Tribal unity grows over pipeline conflictConsultation meetings help forge common identity
By James Giago Davies
Native Sun News Today Correspondent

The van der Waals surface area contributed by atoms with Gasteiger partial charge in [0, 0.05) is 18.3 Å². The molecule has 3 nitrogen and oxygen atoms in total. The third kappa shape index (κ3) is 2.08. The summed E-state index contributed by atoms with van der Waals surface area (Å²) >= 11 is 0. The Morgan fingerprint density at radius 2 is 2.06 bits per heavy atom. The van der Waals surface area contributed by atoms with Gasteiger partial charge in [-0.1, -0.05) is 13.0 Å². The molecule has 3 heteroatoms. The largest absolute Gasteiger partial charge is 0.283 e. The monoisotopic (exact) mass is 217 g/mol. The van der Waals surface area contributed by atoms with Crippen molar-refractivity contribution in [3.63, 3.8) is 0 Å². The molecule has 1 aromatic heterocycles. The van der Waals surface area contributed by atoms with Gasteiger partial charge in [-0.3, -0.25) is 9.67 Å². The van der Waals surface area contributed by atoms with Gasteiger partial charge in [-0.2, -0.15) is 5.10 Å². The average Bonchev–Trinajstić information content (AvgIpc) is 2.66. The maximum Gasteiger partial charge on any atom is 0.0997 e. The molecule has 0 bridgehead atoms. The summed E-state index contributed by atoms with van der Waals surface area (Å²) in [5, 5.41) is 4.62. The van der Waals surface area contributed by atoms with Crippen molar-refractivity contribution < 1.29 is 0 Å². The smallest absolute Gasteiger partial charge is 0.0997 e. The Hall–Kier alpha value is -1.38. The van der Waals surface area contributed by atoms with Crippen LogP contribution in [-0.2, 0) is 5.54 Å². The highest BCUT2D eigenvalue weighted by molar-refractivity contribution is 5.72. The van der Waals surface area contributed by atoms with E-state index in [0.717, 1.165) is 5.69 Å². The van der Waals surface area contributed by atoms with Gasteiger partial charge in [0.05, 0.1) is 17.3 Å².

nativesunnews.today RAPID CITY –– “It started from that first episode up at Standing Rock,” Executive Director of the Great Plains Tribal Chairman’s Association, A. Gay Kingman said. “Obama got a hold of the Department of Justice (DOJ) and the United States Army Corps of Engineers, and determined that nothing would happen (with the DAPL pipeline) until we had these (series of) consultations; ours was the last one.” Kingman is referring to a series of six tribal consultations across the nation with federal agencies beginning on October, 25, 2016, at the Daybreak Star Indian Cultural Center in Seattle, Washington. Ostensibly, these consultations could have focused on any number of tribal concerns, but the chief concerns for those attending the final consultation held at the Holiday Inn Dakota Ballroom in Rapid City on Thursday, November 17, was the threat to tribal water from the Dakota Access Pipeline (DAPL) just north of the Standing Rock Reservation in North Dakota, and the threat to sacred burial and historical sites in the construction path of the proposed pipeline.
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